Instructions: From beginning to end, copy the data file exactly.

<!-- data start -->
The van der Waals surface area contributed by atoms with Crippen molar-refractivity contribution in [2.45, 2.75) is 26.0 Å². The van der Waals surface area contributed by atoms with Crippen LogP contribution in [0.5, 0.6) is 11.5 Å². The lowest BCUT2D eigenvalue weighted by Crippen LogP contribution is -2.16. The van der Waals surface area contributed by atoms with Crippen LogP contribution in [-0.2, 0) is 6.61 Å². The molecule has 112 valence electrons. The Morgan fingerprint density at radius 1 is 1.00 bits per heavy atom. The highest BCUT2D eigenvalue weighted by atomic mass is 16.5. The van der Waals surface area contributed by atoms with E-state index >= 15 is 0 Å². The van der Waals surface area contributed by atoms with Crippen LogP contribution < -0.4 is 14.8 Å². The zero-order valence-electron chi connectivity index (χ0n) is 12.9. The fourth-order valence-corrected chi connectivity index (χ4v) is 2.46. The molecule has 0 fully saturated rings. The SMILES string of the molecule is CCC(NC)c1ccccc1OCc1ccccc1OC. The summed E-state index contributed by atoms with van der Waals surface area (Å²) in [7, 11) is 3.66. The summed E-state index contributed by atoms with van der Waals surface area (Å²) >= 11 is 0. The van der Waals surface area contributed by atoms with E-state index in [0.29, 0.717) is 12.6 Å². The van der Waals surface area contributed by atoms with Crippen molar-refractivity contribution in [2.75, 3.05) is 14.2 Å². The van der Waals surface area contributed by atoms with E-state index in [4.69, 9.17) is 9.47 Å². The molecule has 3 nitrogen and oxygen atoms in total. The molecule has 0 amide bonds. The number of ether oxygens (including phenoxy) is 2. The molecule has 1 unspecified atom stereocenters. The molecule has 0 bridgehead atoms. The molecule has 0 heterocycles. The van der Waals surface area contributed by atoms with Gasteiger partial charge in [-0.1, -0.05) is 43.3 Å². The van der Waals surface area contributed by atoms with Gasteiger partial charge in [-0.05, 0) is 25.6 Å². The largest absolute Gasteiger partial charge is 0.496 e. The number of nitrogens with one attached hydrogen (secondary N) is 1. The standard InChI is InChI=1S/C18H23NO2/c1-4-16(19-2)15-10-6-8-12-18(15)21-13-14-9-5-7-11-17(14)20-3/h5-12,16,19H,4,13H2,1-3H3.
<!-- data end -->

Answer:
The van der Waals surface area contributed by atoms with Crippen molar-refractivity contribution in [2.45, 2.75) is 26.0 Å². The van der Waals surface area contributed by atoms with Crippen LogP contribution in [0.5, 0.6) is 11.5 Å². The lowest BCUT2D eigenvalue weighted by Crippen LogP contribution is -2.16. The van der Waals surface area contributed by atoms with Crippen LogP contribution in [-0.2, 0) is 6.61 Å². The molecule has 112 valence electrons. The Morgan fingerprint density at radius 1 is 1.00 bits per heavy atom. The highest BCUT2D eigenvalue weighted by atomic mass is 16.5. The van der Waals surface area contributed by atoms with E-state index >= 15 is 0 Å². The van der Waals surface area contributed by atoms with Crippen LogP contribution < -0.4 is 14.8 Å². The zero-order valence-electron chi connectivity index (χ0n) is 12.9. The fourth-order valence-corrected chi connectivity index (χ4v) is 2.46. The molecule has 0 fully saturated rings. The SMILES string of the molecule is CCC(NC)c1ccccc1OCc1ccccc1OC. The summed E-state index contributed by atoms with van der Waals surface area (Å²) in [7, 11) is 3.66. The summed E-state index contributed by atoms with van der Waals surface area (Å²) >= 11 is 0. The van der Waals surface area contributed by atoms with E-state index in [0.29, 0.717) is 12.6 Å². The van der Waals surface area contributed by atoms with Crippen molar-refractivity contribution in [2.75, 3.05) is 14.2 Å². The van der Waals surface area contributed by atoms with E-state index in [4.69, 9.17) is 9.47 Å². The molecule has 3 nitrogen and oxygen atoms in total. The molecule has 0 amide bonds. The number of ether oxygens (including phenoxy) is 2. The molecule has 1 unspecified atom stereocenters. The molecule has 0 bridgehead atoms. The molecule has 0 heterocycles. The van der Waals surface area contributed by atoms with Gasteiger partial charge in [-0.1, -0.05) is 43.3 Å². The van der Waals surface area contributed by atoms with Gasteiger partial charge in [-0.05, 0) is 25.6 Å². The largest absolute Gasteiger partial charge is 0.496 e. The number of nitrogens with one attached hydrogen (secondary N) is 1. The standard InChI is InChI=1S/C18H23NO2/c1-4-16(19-2)15-10-6-8-12-18(15)21-13-14-9-5-7-11-17(14)20-3/h5-12,16,19H,4,13H2,1-3H3.